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BCLC Reveals Details of Record-Setting 2010 Fine

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The British Columbia Lottery Corporation (BCLC) has finally released documents pertaining to its 2010 fine of over $516,800, handed down by the Financial Transactions and Reports Analysis Centre of Canada (FINTRAC). This is the largest-ever levy imposed on a provincial gaming body by the anti-money laundering watchdog or any other body whatsoever.

No Details During Active Legal Battle

The BCLC’s transgression was said to involve undisclosed breaches of Canada’s Proceeds of Crime (Money Laundering) and Terrorist Financing Act. Initially, as the Canadian Broadcasting Corporation (CBC) explained in early July 2020, the western Canadian gaming body fought the penalty decision, The BCLC also argued that, while its legal battle was still active, it should not be compelled to release associated documentation.

Michael Graydon, who was the Corporation’s Chief Executive Officer and President at the time, is also said to have claimed that if any disclosures were made, money launderers would be tipped off about his organisation’s alleged weaknesses which would make them vulnerable to criminal attacks. In short, said Graydon, the publication of details surrounding the case would detract from the BCLB’s efforts to comply with FINTRAC and would “encourage inappropriate behaviour”.

CBC’s Continued Pursuit of the Truth

The BCLC was successful in arguing the point about disclosure back in 2010, but FINTRAC ultimately dropped the charges against the Corporation in 2017 after a very complicated legal battle. This prompted the CBC to submit a freedom of information request, in which they asked for access to the case-related documents.

The request was filed with both the British Columbia Ministry of the Attorney General and the Lottery Corporation. According to the CBC, the Ministry of the Attorney General did release redacted portions of some requested information. However, this shed very little light on why the British Columbia Lottery Corporation was fined in the first place.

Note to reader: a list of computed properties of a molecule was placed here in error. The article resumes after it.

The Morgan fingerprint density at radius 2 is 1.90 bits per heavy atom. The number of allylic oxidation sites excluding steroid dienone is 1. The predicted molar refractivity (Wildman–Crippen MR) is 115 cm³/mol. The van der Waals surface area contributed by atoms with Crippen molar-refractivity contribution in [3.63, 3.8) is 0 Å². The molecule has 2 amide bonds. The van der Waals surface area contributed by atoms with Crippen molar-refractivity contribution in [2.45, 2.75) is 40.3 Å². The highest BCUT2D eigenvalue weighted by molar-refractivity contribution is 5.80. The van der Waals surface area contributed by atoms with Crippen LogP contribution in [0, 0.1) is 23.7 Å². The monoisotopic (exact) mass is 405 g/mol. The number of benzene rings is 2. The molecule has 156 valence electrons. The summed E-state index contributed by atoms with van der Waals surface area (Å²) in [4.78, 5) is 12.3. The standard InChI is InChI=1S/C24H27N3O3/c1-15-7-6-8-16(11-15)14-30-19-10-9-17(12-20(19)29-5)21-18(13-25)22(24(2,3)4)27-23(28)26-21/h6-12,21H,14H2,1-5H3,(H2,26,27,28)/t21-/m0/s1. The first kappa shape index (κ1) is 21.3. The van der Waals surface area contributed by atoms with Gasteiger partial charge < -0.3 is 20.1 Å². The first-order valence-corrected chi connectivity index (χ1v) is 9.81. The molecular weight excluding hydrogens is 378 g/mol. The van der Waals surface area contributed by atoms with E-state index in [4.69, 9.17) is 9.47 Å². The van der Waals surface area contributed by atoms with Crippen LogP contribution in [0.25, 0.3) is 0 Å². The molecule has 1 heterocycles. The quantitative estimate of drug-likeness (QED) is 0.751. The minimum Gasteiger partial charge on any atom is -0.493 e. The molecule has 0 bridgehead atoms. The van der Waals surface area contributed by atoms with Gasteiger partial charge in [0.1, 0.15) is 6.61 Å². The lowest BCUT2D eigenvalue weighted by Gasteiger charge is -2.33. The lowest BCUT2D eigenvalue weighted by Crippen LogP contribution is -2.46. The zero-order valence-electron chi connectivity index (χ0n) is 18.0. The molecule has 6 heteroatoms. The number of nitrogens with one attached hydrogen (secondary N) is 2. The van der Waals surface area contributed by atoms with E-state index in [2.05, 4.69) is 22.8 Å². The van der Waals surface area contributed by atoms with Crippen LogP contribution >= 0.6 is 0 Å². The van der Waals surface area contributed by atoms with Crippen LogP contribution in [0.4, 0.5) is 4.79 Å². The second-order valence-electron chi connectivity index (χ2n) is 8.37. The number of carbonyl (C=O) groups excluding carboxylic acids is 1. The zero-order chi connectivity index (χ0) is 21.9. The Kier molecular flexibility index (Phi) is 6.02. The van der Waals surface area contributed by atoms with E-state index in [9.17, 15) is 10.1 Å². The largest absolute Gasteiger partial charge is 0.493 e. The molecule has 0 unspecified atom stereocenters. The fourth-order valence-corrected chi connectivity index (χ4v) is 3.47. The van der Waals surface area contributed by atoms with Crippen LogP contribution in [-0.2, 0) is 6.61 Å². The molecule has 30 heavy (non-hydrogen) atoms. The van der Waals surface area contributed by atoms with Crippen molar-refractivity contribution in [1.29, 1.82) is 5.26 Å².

Unsatisfied with the data provided, the CBC persisted in its efforts to get more details. Eventually, earlier in 2020, the broadcaster was able to obtain a pledge from David Eby who is the current Attorney General for British Columbia. In February, Eby is said to have proclaimed that the documents’ release was long overdue and that the British Columbian public deserved to see them.

Details of the BCLC’s Transgressions

In the final report given after the documentation had been properly viewed, the CBC explains that FINTRAC identified seven major deficiencies pertaining to the BCLC’s regulation of land-based gambling in the western Canadian province, between 2009 and 2010. These transgressions, the broadcaster said, are believed to have allowed as much as $739 million to be laundered through casinos.

The BCLC was found to frequently have asked venues to disregard verification checks on the source of monies used by high-risk clients. Gamblers in British Columbia, the CBC noted after reviewing the information, were often allowed to deposit suitcases or bags filled with $20 bills after opaquely declaring their professions as simply business owners or self-employed.

Hope for Better Practices in the Future

The Canadian Broadcasting Corporation does report that significant progress has been made in the BCLC’s anti money-laundering efforts. This is according to FINTRAC’s last examination of the regulator, which was conducted in 2018. However, President of the British Columbia Freedom of Information and Privacy Association, Mike Larsen, declared that the body should have been transparent about its shortcomings when the issue first arose a decade ago.

By not doing so, said Larsen, the Lottery Corporation looked unnecessarily, and perhaps even conspiratorially, secretive. This could arouse great suspicion and mistrust, as well as the spending of considerable time and money on resolving the issue. These resources could be better directed elsewhere, and it is hoped that the BCLC will be more open about its activities from now on.

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